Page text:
And as I left church that day, I asked the minister about prayer. About its’ efficacy. I wondered because we prayed too. My family and our friends. We gathered together at our house to pray for Mom and we lit candles and held hands and were grateful. And I did go to college years later – except she wasn’t around to see me on that bright campus amidst those smart, pony-tailed girls. So I wondered on this particular Sunday about the efficacy of prayer. And the minister answered my question with something very ministerly –everyone’s prayers are answered in different ways. We can not always understand at the moment what our prayers are doing, how they are healing, yet we must believe that they are working for us, as we need them to.
And I told David on my bed about this – about what she’d said and he could tell that I was not satiated by her words. I still wondered and the sun fell across our faces as we lay there. And then he said something that is probably the most beautiful thing anyone has ever said to me about my mom. As we lay there on my bed on a lazy Sunday after brunch and before our distracted weeks would sweep us away from each other and months would go by before we even exchanged a voicemail he began,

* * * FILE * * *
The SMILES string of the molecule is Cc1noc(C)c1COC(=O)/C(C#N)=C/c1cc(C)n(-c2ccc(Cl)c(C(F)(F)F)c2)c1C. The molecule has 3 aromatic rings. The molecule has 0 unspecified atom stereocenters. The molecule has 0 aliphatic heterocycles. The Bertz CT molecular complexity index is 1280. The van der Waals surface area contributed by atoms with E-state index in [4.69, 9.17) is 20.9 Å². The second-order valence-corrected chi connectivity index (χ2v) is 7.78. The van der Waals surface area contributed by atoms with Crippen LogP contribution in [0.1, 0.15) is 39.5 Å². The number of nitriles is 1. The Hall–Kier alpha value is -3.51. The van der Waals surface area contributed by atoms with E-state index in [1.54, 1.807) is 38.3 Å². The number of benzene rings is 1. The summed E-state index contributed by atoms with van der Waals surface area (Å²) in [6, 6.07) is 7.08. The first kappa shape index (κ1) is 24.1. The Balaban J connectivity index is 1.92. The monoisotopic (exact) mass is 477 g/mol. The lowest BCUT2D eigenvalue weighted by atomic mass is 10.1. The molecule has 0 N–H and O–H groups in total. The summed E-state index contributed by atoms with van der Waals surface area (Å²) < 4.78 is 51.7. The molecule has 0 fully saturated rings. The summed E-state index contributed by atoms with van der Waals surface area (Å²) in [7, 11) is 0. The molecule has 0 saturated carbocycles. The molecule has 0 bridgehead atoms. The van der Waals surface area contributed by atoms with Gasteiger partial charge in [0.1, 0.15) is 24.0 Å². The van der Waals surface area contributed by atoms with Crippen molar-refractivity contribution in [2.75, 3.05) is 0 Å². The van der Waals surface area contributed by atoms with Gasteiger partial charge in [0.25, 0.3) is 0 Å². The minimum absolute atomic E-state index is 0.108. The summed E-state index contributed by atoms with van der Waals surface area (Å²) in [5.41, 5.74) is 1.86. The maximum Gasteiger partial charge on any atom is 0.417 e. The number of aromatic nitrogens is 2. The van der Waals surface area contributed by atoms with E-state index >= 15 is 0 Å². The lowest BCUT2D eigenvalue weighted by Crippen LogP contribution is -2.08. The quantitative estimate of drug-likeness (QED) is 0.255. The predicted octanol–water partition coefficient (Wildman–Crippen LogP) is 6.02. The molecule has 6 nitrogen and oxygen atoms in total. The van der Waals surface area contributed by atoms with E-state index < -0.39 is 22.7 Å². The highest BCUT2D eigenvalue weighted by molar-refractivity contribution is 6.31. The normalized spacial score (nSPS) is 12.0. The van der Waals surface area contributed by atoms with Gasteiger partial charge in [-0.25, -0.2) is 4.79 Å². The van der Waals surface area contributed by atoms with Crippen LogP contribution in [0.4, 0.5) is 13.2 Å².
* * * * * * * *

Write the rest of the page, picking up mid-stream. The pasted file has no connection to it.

“I didn’t know your mother, but I bet -- No. I know that when your Mom died,” and he looked at me with an unforgettable certainty, “God cried too.” And I could feel a tear slip out of my eye. I didn’t have time to think about what he said, only to feel it. But I realized that up until that moment, I’d never seen God as human, as feeling. I’d only seen him as black and white and mean and nice and good and bad and caring and not caring. And I suppose I had put him in the bad category regarding my Mom and I’d lost faith in him, stopped believing and up until that day, I hadn’t known what was irritating me. Something barely perceptible – like a small fuzz on your eyelash that keeps you from seeing clearly. Still it irritates you and you swipe at it, missing it again and again. When David said that, I found the fuzz. And I cried because I saw something clearly. I believed him. And God slowly became a friend again. We met again that day on my bed. I welcomed him in through my window along with the sun, across the blankets and on top of my pillows, touching my hair and massaging my sore legs. He came back to me, she came back to me and we were no longer alone.
Go out into the world, my little blades, and be extraordinary.